Regarding the multiplayer, I feel that Heart of the Swarm was a step back for the series and didn’t help make this component more interesting at all. Blizzard added too many units that fill similar roles and at the same time some of the new additions were downright overpowered at launch. I think it would be a much better idea to really put some work into creating interesting units and let players decide what role they should be used for rather than developed them from the start to fill a certain role. But that’s just me. In any case, I’m also very interested to see if they will add some old fan favorites to multiplayer in Starcraft 2: Legacy of the Void. I would really like to see Reavers, Lurkers and Goliaths the most, but I guess they might overlap with existing units so that’s not likely to happen. They were available in the campaign though so that’s something.
Finally, I strongly believe that Blizzard should advertise Starcraft 2: Legacy of the Void – or Starcraft 2 in general for that matter – a lot more. And I’m talking about advertising it to the rest of the world and not just Koreans, they – their mothers and even their dogs – already know about it. The company is still trying to relieve the times of yore when World of Warcraft still meant something to actual gamers, we get it. Warlords of Draenor seems pretty cool I’ll give them that, but come on, stop beating a dead horse already and focus on Starcraft for a change will you? The Warcraft universe already has an MMO, a CCG and an upcoming movie while Starcraft has a sequel that came out twelve years after the original and was split into three parts, the second of which kinda ruined the multiplayer (great campaign though). Well no wonder people aren’t talking more about Starcraft 2: Legacy of the Void, there’s very little to talk about, isn’t it?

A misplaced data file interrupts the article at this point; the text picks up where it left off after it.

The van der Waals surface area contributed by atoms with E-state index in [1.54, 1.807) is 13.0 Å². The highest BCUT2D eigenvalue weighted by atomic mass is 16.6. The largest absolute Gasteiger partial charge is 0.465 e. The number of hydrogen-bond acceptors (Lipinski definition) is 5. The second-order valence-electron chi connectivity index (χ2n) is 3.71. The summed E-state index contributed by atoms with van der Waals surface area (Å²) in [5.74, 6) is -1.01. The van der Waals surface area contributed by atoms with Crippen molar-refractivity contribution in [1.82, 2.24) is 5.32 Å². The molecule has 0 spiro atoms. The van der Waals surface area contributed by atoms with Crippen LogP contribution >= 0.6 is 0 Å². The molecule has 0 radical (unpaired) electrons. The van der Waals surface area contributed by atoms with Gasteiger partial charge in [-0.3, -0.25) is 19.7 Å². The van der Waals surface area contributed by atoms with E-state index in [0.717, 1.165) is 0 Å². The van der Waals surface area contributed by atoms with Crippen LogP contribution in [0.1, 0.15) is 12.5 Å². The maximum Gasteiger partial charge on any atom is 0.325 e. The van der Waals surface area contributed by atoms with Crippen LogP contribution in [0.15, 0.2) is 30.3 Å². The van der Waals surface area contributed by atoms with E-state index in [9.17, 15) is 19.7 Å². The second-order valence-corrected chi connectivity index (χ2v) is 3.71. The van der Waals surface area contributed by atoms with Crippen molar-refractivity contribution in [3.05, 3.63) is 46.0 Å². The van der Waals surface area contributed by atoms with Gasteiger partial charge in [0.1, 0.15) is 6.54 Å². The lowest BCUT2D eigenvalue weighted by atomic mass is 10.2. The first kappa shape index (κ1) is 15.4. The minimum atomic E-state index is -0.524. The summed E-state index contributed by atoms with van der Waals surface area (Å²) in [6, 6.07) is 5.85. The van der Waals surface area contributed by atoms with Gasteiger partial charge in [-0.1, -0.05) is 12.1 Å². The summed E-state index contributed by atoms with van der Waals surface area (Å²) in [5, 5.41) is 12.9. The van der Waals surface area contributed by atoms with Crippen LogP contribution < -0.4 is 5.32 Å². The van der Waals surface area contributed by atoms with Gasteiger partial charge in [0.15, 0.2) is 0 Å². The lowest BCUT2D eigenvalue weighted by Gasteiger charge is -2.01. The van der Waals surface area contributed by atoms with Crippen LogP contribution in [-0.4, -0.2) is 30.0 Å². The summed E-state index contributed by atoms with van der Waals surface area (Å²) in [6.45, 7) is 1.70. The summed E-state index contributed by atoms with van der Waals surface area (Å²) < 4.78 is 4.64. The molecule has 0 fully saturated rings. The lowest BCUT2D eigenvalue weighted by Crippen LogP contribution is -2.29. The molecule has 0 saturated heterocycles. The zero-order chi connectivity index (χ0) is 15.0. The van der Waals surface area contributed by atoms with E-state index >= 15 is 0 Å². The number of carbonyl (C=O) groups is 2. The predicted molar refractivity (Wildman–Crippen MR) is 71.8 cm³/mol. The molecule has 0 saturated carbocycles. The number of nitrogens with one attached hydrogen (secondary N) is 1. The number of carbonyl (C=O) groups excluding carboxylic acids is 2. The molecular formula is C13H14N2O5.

Take Mass Effect 4 for example, we know next to nothing about the game and yet people are going crazy at the smallest rumor because Bioware talks about it like it’s going to be the biggest thing since sliced bread. Look, I know that’s not a fair comparison because RTS games are not as popular as RPGs, but I think Starcraft 2: Legacy of the Void can change all that if Blizzard is smart about it. I’m sure they can come up with something to hype up the Starcraft universe and the upcoming game in the process as well. Maybe mention something about the Starcraft: Ghost FPS again and then pretend it never happened (again)? I think that could work as I hear sci-fi shooters are very popular these days. Indeed, it seems to be our Destiny to keep hearing about them. In any case, my expectations for Starcraft 2: Legacy of the Void are very high and my wish list could go on forever, but all I really hope is to hear everyone talking about Starcraft again, just like in the good old days. At the moment this is seen as something that Korean nerds with high AMP play. Granted, that has always been the case, but it could become so much more now.